Crucifixion with Vicar Prichard and William Williams Pantycelyn

  Crucifixion with Vicar Prichard and William Williams Pantycelyn

Photo © Martin Crampin, Imaging the Bible in Wales

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1922

Three-light window.

technique: stained glass

firm/studio: C.E. Kempe & Co Ltd

Church of St Mary, Llandovery, Carmarthenshire
east wall of the chancel

Inscription on the centre light is the last verse of Vicar Prichard's hymn 'Am weddi a'i pherthnasau'. On the other two lights the inscriptions are 'His candle goeth not out' - a reference to Prichard's famous collection of popular hymns and religious songs 'Cannwyll y Cymry' (The Welshman's Candle) and deriving ultimately from Proverbs 31:18; and 'Guide me, O thou great Redeemer', the first line in the English translation of Pantycelyn's most famous hymn.

Rhys Prichard (c.1579-1644), a native of Llandovery, was ordained priest 1602 after studying at Jesus College, Oxford, and became vicar of Llandingad & Llanfair-ar-y-bryn the same year. He retained the living until his death in 1644, becoming Chancellor of St David's Cathedral in 1626, where he is buried. His famous book was published posthumously, in 1659-60, but a complete edition did not appear until 1681. William Williams (1717-91) was born at Cefn-coed in the parish of Llanfair-ar-y-bryn, and was ordained deacon in 1740. From around 1748 he made his home at Pantycelyn, and became the most prominent hymnwriter of the Methodist movement in Wales, as well as a tireless itinerant preacher. He published more than 90 books and pamphlets. He is buried in the churchyard at Llanfair-ar-y-bryn.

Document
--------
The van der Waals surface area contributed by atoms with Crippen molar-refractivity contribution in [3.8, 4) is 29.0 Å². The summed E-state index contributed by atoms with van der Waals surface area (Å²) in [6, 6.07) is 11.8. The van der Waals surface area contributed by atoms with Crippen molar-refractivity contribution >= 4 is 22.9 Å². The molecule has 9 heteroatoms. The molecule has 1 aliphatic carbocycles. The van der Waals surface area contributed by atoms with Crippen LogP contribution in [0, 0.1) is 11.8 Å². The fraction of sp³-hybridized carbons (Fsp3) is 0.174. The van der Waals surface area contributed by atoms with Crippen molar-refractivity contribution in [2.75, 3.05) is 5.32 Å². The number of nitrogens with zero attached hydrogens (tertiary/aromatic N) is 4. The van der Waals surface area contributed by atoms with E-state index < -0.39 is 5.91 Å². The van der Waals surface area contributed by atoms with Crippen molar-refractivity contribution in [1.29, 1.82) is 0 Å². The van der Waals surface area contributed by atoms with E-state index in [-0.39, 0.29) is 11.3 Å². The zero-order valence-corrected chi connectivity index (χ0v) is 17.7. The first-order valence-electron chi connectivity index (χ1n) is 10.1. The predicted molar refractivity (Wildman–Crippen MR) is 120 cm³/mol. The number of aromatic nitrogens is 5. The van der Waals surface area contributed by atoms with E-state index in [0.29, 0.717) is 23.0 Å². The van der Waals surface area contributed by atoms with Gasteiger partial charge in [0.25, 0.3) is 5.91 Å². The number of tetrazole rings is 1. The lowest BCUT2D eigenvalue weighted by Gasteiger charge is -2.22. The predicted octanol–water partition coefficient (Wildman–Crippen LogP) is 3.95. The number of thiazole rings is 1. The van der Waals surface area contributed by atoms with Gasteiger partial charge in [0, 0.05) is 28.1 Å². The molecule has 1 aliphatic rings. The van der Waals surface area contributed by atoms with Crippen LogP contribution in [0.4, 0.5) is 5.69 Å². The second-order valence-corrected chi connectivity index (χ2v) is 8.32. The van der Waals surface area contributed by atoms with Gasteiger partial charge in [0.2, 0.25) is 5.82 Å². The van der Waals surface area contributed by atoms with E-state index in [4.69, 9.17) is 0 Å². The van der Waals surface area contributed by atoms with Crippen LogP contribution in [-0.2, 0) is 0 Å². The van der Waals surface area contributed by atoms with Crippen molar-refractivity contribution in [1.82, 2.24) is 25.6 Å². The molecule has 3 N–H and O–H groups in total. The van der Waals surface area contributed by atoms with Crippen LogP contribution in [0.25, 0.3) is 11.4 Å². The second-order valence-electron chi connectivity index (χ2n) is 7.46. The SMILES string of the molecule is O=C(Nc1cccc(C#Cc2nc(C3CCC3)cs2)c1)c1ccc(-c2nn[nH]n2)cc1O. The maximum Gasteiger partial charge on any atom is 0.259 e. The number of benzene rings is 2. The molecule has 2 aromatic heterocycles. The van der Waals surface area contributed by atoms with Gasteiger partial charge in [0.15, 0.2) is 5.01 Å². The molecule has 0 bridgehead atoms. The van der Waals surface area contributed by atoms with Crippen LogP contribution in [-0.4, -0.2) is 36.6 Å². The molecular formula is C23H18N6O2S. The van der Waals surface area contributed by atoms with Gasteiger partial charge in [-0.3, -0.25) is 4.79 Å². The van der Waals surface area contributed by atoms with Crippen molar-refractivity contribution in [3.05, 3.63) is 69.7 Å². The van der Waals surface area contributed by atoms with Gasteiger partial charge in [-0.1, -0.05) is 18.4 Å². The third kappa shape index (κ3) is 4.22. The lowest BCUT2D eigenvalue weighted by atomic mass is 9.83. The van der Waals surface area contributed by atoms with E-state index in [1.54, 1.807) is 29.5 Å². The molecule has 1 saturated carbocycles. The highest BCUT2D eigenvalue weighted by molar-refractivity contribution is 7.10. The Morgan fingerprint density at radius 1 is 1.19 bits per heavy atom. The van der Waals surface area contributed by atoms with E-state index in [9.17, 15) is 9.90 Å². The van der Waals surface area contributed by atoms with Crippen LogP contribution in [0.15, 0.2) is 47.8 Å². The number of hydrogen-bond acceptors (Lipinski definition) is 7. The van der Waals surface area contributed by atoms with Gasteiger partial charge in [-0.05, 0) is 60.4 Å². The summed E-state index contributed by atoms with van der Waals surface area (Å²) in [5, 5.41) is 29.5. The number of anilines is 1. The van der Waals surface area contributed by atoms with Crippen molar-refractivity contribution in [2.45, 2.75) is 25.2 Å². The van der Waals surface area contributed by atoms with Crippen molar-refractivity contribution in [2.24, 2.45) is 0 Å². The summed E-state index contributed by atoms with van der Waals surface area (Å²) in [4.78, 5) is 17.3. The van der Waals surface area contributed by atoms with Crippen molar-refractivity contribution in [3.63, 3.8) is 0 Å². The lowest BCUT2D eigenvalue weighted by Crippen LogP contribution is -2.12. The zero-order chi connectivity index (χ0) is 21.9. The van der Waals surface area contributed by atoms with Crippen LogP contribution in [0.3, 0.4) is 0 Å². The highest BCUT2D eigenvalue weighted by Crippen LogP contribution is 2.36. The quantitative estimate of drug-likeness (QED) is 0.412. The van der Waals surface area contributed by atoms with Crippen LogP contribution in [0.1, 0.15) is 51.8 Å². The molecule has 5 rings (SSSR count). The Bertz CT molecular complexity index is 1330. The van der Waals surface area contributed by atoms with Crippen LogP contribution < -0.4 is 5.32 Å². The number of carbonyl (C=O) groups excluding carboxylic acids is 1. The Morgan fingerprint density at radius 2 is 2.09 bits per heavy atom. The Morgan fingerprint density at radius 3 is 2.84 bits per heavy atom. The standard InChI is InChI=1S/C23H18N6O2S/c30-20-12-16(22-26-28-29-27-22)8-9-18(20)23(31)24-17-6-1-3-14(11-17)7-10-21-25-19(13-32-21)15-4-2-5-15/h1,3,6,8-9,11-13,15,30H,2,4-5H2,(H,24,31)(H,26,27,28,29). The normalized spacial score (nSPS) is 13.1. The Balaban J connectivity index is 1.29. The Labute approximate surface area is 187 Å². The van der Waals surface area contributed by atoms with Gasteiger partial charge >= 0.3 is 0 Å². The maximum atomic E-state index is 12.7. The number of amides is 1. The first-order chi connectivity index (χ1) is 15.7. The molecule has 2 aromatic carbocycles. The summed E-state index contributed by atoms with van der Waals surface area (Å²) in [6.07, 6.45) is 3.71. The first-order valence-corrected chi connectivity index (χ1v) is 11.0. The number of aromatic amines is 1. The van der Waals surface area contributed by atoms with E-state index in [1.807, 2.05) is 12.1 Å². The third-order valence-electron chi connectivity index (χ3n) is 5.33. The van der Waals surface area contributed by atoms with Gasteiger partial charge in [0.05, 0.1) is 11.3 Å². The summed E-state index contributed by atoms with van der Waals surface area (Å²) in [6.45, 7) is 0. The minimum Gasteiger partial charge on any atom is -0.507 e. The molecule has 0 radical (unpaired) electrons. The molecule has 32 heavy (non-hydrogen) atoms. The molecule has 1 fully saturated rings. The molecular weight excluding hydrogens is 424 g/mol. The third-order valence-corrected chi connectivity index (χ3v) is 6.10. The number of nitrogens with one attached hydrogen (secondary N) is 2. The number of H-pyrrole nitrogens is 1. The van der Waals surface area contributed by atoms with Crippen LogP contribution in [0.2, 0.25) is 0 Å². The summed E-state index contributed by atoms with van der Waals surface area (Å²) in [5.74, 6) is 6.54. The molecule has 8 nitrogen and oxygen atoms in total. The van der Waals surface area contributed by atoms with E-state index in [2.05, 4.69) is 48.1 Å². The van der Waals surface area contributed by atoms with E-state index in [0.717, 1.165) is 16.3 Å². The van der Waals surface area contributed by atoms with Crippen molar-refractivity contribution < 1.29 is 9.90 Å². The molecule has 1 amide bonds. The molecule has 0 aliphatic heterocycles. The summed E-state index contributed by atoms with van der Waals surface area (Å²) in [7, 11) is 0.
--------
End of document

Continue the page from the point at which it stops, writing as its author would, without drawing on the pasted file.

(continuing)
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References

Thomas Lloyd, Julian Orbach and Robert Scourfield, The Buildings of Wales: Carmarthenshire and Ceredigion (London: Yale University Press, 2006), p. 292.




View this object on the Stained Glass in Wales Catalogue


Photo © Martin Crampin, Imaging the Bible in Wales


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